When you download the Circos tarball, there is a subdirectory that contains the configuration files for tutorials called “tutorials/”. When making my graphs, I copied the config files from one of the tutorial directories and placed them into my working subdirectory under “tutorials/” called “Investigation”. The benefit of doing this was that when creating the tutorials, Martin Krzywinski had already defined a number of common configuration files like the colors definitions. It is the in this colors.conf that the RGB for the color labels shown in my karyotype file above are defined.

At this point I tried to generate my first graph. First I had located and copied a copy from one of the tutorials the circos.conf, ticks.conf and ideogram.conf files into my working directory. Using circos command and the configuration files that I created/copied into the tutorial subdirectory I ran the program with in the following way.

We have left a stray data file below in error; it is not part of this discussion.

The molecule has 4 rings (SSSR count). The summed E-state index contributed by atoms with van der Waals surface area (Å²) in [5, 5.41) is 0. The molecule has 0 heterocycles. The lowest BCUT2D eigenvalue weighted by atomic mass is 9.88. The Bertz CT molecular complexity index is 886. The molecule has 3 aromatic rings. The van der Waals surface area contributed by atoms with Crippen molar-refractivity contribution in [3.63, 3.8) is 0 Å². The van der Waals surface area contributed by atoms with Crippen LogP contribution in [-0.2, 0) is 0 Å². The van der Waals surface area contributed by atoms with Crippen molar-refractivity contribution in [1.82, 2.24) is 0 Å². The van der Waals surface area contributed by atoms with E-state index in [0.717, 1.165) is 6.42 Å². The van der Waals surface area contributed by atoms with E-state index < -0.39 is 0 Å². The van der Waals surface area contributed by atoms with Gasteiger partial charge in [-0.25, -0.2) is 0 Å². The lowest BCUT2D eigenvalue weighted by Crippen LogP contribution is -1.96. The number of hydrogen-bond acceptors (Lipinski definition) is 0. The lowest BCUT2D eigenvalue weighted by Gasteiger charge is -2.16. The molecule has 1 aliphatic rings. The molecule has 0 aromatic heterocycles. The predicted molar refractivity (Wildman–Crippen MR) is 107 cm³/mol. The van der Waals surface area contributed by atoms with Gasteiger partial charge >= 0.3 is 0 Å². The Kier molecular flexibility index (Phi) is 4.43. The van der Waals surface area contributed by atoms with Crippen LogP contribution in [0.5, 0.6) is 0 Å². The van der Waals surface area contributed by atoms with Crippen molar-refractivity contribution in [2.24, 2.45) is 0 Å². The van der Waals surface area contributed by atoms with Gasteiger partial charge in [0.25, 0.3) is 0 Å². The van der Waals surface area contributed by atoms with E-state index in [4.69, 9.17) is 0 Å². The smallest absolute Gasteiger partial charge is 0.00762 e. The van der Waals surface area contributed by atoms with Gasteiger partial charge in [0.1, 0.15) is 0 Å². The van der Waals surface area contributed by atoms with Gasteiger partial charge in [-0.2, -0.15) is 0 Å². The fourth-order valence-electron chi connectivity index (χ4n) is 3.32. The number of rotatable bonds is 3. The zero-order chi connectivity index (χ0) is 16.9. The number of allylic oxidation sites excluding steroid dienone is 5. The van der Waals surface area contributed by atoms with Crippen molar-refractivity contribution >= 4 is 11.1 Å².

Which produced the following visualization.



Once I got to this point, it was just a matter of following the tutorials on banding, linking and using histograms to generate the final visualization. I will walk through each of those steps in my next posting.

In my last blog I introduce the genome visualization tool called Circos created by Martin Krzywinski. In this post I am going to try provide an overview of the Circos tool in such a way that you can safely concentrate on what the genome terminology represents in the configuration files without being concerned about the specific meaning.